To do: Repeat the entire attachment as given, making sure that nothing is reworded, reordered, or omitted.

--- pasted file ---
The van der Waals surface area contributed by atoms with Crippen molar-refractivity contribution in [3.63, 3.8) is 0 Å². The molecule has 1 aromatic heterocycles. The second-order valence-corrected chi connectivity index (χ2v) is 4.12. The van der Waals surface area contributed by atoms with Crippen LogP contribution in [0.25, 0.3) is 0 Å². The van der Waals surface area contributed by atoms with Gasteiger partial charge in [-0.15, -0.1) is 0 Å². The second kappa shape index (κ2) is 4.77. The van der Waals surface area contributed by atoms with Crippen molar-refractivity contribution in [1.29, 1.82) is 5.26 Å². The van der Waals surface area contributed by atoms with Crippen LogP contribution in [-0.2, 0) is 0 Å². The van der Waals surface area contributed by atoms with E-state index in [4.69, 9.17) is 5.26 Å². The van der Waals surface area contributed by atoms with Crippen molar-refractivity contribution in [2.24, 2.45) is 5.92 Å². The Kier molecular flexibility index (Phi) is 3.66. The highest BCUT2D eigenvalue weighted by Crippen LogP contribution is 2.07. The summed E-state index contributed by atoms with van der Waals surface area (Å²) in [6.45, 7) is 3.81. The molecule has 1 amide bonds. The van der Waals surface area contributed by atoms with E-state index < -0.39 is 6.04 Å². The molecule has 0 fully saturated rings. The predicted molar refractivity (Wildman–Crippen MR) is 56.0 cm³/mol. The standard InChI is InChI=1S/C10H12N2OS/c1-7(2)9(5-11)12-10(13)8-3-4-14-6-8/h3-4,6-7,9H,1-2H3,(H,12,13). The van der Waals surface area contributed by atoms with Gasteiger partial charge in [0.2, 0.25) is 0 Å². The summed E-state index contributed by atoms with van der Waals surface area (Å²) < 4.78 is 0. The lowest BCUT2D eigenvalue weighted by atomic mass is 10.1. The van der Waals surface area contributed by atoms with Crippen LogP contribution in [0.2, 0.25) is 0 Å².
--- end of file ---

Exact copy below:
The van der Waals surface area contributed by atoms with Crippen molar-refractivity contribution in [3.63, 3.8) is 0 Å². The molecule has 1 aromatic heterocycles. The second-order valence-corrected chi connectivity index (χ2v) is 4.12. The van der Waals surface area contributed by atoms with Crippen LogP contribution in [0.25, 0.3) is 0 Å². The van der Waals surface area contributed by atoms with Gasteiger partial charge in [-0.15, -0.1) is 0 Å². The second kappa shape index (κ2) is 4.77. The van der Waals surface area contributed by atoms with Crippen molar-refractivity contribution in [1.29, 1.82) is 5.26 Å². The van der Waals surface area contributed by atoms with Crippen LogP contribution in [-0.2, 0) is 0 Å². The van der Waals surface area contributed by atoms with E-state index in [4.69, 9.17) is 5.26 Å². The van der Waals surface area contributed by atoms with Crippen molar-refractivity contribution in [2.24, 2.45) is 5.92 Å². The Kier molecular flexibility index (Phi) is 3.66. The highest BCUT2D eigenvalue weighted by Crippen LogP contribution is 2.07. The summed E-state index contributed by atoms with van der Waals surface area (Å²) in [6.45, 7) is 3.81. The molecule has 1 amide bonds. The van der Waals surface area contributed by atoms with E-state index < -0.39 is 6.04 Å². The molecule has 0 fully saturated rings. The predicted molar refractivity (Wildman–Crippen MR) is 56.0 cm³/mol. The standard InChI is InChI=1S/C10H12N2OS/c1-7(2)9(5-11)12-10(13)8-3-4-14-6-8/h3-4,6-7,9H,1-2H3,(H,12,13). The van der Waals surface area contributed by atoms with Gasteiger partial charge in [0.2, 0.25) is 0 Å². The summed E-state index contributed by atoms with van der Waals surface area (Å²) < 4.78 is 0. The lowest BCUT2D eigenvalue weighted by atomic mass is 10.1. The van der Waals surface area contributed by atoms with Crippen LogP contribution in [0.2, 0.25) is 0 Å².